Once on the ground, Col. Horvath ran to his horse as fast as his wobbly legs would allow him.  He trotted across the pontoon bridge, then through the town to the Irish Brigade Headquarters.  Not able to find  Major McMahon, he asked a staff officer if he knew his whereabouts.  The staff officer replied “The scamp snuck out and charged with the brigade, I have not seen him, the survivors are coming back now, maybe he is with them”.  “Survivors?”, Horvath asked, his voice strained, “the charge failed then?”.  “It was doomed to fail”, said the staff officer sharply, “The regiments are reforming at the end of the street, maybe he is there”.  Horvath walked his horse to the end of the street.  Spotting an officer of the 116th Pennsylvania, he asked if he had seen his friend.  “Aye”, answered the officer, “He joined our lads on the advance, he fell near the wall.  Whether wounded or dead I do not know”.  Col. Horvath felt a heaviness in his chest.  Daylight faded, the temperature began to plummet.  Firing between the armies died off to just sporadic sniping.  When darkness finally fell, survivors began to trickle back to the town.  Horvath ventured out with members of the Irish Brigade to retrieve their comrades who were too injured to walk or crawl.  Rescue operations had to cease as dawn broke.  Major McMahon was not among those wounded retrieved that night.  Most of the survivors of the 116th Pennsylvania felt that he was close to the wall.

The Charge of Irish Brigade against the stone wall on Marye’s Heights. The charge resulted in a 45% casualty rate, virtually wrecking the brigade.

As the sun rose on Sunday morning, the 14th of December, the magnitude of the previous days failed assaults were staggering.  Col. Horvath’s commanding officer, General William Averell, had joined him in the early morning hours.  Gazing out at the field between the town and the wall on Marye’s Heights Averell, his voice heavy with emotion, said, “There are at least 8,000 men out there, a third of them dead.  The wounded trying to reach safety give this field a singular, crawling effect.  And your friend is out there…”.  Averell trailed off.  Both armies appeared reluctant to resume hostilities.  The cries of the wounded played on everyone’s emotions.  Horvath felt compelled to take action.  He loaded his horse with as many canteens and blankets as he could.  Removing his overcoat and sidearms, leading his horse, he began to walk out of Fredericksburg heading towards the stone wall.  As he cleared the town he saw a solitary Rebel soldier leap over the wall.  He had no weapons and from his extended arms hung canteens.  No one fired a shot, the Rebel knelt on the ground, lifted the head of a wounded man and appeared to help him drink.  Horvath hung some canteens over his extended arm, praying no one would shoot him.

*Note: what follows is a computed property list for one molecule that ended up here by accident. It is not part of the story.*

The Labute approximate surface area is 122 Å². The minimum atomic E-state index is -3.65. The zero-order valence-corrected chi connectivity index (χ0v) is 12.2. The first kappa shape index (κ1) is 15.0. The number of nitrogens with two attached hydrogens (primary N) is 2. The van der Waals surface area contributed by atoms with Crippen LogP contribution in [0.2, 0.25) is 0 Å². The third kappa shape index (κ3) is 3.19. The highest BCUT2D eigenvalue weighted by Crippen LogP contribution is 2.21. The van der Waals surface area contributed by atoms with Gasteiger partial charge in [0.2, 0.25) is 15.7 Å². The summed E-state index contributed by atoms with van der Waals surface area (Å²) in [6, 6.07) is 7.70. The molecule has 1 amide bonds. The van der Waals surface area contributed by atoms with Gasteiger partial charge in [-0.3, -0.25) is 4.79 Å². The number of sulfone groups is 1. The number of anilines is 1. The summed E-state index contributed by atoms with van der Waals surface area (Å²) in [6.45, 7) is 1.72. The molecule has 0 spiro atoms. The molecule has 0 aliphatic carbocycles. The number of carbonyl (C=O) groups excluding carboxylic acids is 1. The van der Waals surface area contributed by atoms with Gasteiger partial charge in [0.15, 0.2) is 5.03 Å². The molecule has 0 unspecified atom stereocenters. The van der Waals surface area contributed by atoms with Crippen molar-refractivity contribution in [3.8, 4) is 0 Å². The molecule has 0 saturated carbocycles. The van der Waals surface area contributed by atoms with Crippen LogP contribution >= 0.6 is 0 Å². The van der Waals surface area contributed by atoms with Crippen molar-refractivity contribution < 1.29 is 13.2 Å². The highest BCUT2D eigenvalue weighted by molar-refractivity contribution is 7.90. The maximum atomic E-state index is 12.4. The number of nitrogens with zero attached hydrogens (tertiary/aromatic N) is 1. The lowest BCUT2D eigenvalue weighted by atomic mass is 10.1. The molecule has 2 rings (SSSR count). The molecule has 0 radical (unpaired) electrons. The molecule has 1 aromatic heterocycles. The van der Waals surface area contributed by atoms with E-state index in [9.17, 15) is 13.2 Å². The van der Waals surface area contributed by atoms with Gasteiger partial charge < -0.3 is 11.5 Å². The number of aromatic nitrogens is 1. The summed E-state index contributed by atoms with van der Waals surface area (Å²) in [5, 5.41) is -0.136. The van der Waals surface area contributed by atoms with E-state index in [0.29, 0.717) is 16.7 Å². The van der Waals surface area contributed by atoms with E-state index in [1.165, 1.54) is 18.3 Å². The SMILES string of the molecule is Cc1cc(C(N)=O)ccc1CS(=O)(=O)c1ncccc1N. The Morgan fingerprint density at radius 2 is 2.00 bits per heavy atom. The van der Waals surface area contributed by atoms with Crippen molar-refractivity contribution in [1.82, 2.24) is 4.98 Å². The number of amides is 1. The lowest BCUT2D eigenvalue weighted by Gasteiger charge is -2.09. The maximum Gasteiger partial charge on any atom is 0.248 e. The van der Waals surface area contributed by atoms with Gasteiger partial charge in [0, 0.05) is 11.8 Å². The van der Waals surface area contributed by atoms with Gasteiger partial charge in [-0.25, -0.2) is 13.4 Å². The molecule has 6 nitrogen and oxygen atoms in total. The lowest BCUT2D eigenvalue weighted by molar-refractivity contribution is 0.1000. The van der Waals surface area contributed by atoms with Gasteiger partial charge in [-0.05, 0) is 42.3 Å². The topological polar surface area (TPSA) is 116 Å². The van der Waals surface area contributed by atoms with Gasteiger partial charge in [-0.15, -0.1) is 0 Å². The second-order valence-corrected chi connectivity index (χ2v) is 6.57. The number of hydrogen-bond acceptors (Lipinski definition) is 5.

“My name is Colonel Roland Horvath, I am here to help you”.  The Rebel soldier stood, saluted and said “I am Sergeant Richard Kirkland, thank you sir”.  They were 50 paces from the wall, Horvath could see the hard stares from the men behind it.  For 1 ½ hours Kirkland and Horvath tended the wounded.  It was time for both men to return to their lines.  As they exchanged salutes and shook hands, Union and Confederate soldiers began to cheer and wave their hats at the duo.  Horvath removed his hat and bowed slightly to those behind the wall.  As he straightened, he heard an Irish brougue croak “Roland, your not gonna leave me now, you idjit!”.  It was McMahon, desperately wounded.  “Sean! You are alive!”, exclaimed Horvath.  “Your wife would kill me if I did not bring you back!  I would rather charge this wall than face her!”  Spotting a Confederate General standing at the wall Col. Horvath asked “I owe this man my life sir, on your honor, I ask if I can take him back with me”.  The General saluted Horvath and replied, “On my honor, of course. God speed to you both”.  Helping his friend onto the back of his horse, Horvath began the return to Fredericksburg.  Sgt. Kirkland climbed back over the stone wall, cheers again ringing again in their ears.